Chinese Farmers Elect Own Union to Fight Corruption

In a small township in Henan Province, over two hundred farmers have taken a leaf from the book of Wukan—or at least tried to.
Chinese Farmers Elect Own Union to Fight Corruption
Villagers gathered outside the local Party committee building, blocking it with banners as they protested against land expropriations. (Human Rights Net)
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In a small township in Henan Province, over two hundred farmers have taken a leaf from the book of Wukan—or at least tried to—by electing their own “Farmer’s Autonomous Union” and marching on the local government offices with demands for a return of stolen land and democratic rights.

The Union was established on Jan. 26 in Wangpeng Township, Gushi County, Henan Province, by over 200 villagers. The following morning over 100 of them organized a demonstration, with banners and slogans. They marched to the village Party committee main hall and shouted, “Give me back my land”, and “Give me my right to vote,” according to accounts online and interviews with participants. 

The group also took photos of their protests and put them online.

Village representative Lin Yinxiu told The Epoch Times that when they arrived at the village Party committee building, the door was locked and all officials appeared to have cleared out. The protestors then blocked off entrance to the building with their banners and bodies, and shouted slogans—an apparent conscious imitation of the way Wukan villagers expelled Party officials and took control of their own village.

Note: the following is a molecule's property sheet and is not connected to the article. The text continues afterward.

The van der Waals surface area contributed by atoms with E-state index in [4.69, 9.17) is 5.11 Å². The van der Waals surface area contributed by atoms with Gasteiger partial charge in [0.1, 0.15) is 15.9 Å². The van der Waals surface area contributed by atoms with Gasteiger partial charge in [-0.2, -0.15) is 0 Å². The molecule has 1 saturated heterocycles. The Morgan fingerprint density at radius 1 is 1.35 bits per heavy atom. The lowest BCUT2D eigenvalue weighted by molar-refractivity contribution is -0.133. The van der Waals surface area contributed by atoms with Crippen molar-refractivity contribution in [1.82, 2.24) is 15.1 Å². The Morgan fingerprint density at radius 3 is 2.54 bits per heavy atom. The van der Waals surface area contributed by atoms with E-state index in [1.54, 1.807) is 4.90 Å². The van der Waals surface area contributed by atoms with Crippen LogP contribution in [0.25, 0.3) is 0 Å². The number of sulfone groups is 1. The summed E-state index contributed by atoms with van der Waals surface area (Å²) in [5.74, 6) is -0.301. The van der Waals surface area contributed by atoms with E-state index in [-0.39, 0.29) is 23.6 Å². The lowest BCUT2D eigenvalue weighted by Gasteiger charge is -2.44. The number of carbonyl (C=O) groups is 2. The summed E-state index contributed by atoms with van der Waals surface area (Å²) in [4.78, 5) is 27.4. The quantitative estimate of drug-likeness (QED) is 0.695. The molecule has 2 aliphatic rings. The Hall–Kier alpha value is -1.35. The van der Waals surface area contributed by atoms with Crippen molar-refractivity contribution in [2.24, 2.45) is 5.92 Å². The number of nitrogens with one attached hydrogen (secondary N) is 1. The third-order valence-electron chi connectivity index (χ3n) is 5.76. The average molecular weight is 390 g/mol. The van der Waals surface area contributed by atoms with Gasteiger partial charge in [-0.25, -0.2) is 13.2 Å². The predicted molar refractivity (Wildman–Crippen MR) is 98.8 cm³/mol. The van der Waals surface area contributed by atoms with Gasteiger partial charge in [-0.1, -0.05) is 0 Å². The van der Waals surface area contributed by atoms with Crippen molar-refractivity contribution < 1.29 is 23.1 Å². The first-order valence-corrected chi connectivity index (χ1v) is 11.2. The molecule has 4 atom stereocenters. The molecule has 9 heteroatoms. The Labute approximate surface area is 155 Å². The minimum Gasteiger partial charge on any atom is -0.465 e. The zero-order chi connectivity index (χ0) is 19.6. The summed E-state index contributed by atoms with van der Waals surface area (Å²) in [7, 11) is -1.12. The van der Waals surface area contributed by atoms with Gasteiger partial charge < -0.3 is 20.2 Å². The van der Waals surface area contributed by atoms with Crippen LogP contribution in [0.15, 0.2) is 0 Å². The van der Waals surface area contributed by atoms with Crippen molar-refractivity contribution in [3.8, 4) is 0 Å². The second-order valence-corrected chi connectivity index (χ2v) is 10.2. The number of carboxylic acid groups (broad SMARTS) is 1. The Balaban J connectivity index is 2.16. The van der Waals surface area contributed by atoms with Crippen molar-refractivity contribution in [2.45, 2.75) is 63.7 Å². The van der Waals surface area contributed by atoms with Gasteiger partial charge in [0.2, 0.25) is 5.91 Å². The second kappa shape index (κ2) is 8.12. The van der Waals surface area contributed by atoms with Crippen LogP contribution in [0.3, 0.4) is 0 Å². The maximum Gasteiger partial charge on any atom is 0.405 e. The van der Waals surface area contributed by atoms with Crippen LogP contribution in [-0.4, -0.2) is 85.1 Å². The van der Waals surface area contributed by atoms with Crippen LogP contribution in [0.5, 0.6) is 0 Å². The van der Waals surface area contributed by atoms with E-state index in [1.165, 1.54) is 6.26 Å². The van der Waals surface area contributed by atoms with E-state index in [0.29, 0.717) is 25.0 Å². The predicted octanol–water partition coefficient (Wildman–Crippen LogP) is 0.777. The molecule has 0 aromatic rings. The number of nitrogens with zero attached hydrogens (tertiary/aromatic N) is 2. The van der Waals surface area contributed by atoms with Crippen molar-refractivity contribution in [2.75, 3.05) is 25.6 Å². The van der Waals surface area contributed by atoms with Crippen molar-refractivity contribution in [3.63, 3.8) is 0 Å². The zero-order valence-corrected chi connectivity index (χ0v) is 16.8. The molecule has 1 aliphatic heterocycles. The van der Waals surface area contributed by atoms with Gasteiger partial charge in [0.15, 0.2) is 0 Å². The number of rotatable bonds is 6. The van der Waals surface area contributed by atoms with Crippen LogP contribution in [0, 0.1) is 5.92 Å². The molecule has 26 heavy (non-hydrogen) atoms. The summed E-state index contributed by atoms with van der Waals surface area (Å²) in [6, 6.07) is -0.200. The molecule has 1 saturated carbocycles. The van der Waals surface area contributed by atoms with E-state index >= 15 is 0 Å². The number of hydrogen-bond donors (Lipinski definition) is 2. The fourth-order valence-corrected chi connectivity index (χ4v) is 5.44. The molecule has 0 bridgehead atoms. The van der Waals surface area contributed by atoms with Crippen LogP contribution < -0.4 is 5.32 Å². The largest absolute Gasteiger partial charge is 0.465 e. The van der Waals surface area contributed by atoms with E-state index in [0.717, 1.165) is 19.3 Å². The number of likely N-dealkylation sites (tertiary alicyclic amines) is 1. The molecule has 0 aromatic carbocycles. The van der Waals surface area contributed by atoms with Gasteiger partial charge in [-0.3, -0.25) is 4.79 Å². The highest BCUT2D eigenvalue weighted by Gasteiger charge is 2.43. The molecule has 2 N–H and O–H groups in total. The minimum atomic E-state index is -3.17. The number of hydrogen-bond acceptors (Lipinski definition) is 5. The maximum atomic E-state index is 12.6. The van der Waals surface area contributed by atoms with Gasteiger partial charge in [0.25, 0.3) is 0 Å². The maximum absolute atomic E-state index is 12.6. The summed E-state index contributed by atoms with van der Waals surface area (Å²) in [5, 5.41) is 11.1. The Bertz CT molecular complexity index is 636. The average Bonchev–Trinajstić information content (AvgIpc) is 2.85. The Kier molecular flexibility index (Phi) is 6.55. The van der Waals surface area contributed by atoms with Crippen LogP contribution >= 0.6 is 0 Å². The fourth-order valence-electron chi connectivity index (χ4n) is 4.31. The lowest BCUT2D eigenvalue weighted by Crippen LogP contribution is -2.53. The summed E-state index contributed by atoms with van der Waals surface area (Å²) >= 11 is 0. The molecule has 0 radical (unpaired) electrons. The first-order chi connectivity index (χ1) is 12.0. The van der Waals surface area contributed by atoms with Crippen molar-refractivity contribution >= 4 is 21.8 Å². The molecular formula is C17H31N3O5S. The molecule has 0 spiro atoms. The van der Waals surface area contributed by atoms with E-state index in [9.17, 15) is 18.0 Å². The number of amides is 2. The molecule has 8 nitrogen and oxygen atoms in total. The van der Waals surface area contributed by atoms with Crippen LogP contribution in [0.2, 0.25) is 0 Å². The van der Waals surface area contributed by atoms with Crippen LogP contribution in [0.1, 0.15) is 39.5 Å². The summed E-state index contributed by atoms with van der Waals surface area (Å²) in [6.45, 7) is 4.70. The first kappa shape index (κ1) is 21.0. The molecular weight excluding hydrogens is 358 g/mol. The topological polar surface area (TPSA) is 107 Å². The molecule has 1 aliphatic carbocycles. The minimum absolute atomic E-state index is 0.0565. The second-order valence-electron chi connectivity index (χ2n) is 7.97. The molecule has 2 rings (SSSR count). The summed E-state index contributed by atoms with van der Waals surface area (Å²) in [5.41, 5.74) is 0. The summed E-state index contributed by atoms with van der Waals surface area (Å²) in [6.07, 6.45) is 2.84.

Another participant, Li Zhixia, told The Epoch Times that the village committee illegally expropriated nearly 30 mu (about five acres) of land in the name of returning farmland to forest. The villagers had little remaining arable land, and now they have nothing to live on, Li said. “Even the subsidies for returning farmland to forest have also been embezzled. In the past, peasants have tried many times to appeal to the Wangpeng Township office, Gushi County office, and County Bureau of Letters and Calls, but the appeals have been in vain. These peasants have lost their land and in order to survive they are forced to defend their rights together.”

Villager Zhu Xingliang said that previously villagers always sought to appeal to the higher levels of government and even knelt down to ask for relief—but they said their problems were solved, and they were only oppressed further. Now they’re trying to imitate Wukan by holding banners, shouting slogans, and demanding their rights from the county government.

Another participant, who would only identify himself by his last name, Wang, said that local officials were scared because they are an illegitimate government and fear actual democratic governance. 

Read the original Chinese article.